Karate Thoughts Blog


Contents   /   Email  /   Atom  /   RSS  /  

1650+ Posts... and Counting

Hide Behind Your Bo

I attended two bo and sai seminars conducted by Sensei Toshihiro Oshiro (see OshiroDojo.com). He is a senior of Yamanne-Ryu (or Yamani-Ryu) Bojutsu and studied under Chokei and Chogi Kishaba, among others. I consider him to be an excellent instuctor and I have never seen anyone manage a large group of diverse students as well as he does. The seminars here in Hawaii were sponsored by Sensei Kiyohisa Hirano.

One thing that Oshiro Sensei stressed is "to hide behind your bo." He said this often and I often think about it.

The years have gone by and I now teach Yamani-Ryu Bojutsu under Sensei Katsuhiko Shinzato, who also studied under the Kishaba brothers. In my class, I often repeat, "hide behind your bo."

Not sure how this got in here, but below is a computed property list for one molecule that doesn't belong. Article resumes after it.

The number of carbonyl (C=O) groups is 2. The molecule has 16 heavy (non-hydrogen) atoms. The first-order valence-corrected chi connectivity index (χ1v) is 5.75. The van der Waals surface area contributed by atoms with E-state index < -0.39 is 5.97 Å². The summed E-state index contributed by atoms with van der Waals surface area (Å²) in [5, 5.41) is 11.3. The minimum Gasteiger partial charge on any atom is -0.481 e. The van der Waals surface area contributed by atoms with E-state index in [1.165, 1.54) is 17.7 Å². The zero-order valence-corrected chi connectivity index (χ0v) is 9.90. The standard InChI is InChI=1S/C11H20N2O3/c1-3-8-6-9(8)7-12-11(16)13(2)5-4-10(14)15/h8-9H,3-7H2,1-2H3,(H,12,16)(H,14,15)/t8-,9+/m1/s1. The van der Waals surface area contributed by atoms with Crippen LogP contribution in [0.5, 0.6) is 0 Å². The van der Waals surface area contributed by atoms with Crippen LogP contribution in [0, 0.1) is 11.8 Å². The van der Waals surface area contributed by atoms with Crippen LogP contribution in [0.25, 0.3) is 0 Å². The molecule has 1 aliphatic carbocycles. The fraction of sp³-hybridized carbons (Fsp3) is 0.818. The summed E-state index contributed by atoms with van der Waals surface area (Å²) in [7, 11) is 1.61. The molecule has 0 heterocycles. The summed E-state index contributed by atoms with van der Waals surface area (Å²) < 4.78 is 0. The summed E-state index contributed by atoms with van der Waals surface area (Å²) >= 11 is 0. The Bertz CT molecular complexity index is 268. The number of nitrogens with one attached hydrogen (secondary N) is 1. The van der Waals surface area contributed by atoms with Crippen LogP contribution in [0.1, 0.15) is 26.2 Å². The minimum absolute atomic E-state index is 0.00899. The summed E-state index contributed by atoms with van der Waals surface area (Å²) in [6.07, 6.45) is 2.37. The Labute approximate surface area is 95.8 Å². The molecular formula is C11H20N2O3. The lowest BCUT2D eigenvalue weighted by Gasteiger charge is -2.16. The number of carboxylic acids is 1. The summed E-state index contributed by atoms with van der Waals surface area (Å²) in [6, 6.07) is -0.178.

I a very basic way, this makes sense. If someone is going to attack you, you should keep one tip of your bo pointed toward him. You should literally hide behind your bo.

If you were diving in the ocean and a big shark swam by, I am sure that you would point your spear toward it.

The same applies to the use of the empty hand. I often tell my students to hide behind their blocking or forward hand. This hand is always pointed toward the attacker and presents a barrier. It can either block or impede (slow down) the attacker. You have to occupy the space between you.

It is essential to protect your seichusen (center line) and to attack the opponent's seichusen. This is the strategy of Karate -- how to protect your seichusen but get the attacker to expose his, so that you can attack it. Hiding behind your bo (or hand), you almost walk on a tightrope, protecting your seichusen and angling to the most advantageous position to attack his.

Hiding behind you bo also involves lining up your joints. When you hide behind the bo, your joints naturally line up presenting an opportunity for the use of explosive, whiplike body dynamics.

The next time you strike or block, think about hiding behind it.

Respectfully,

Charles C. Goodin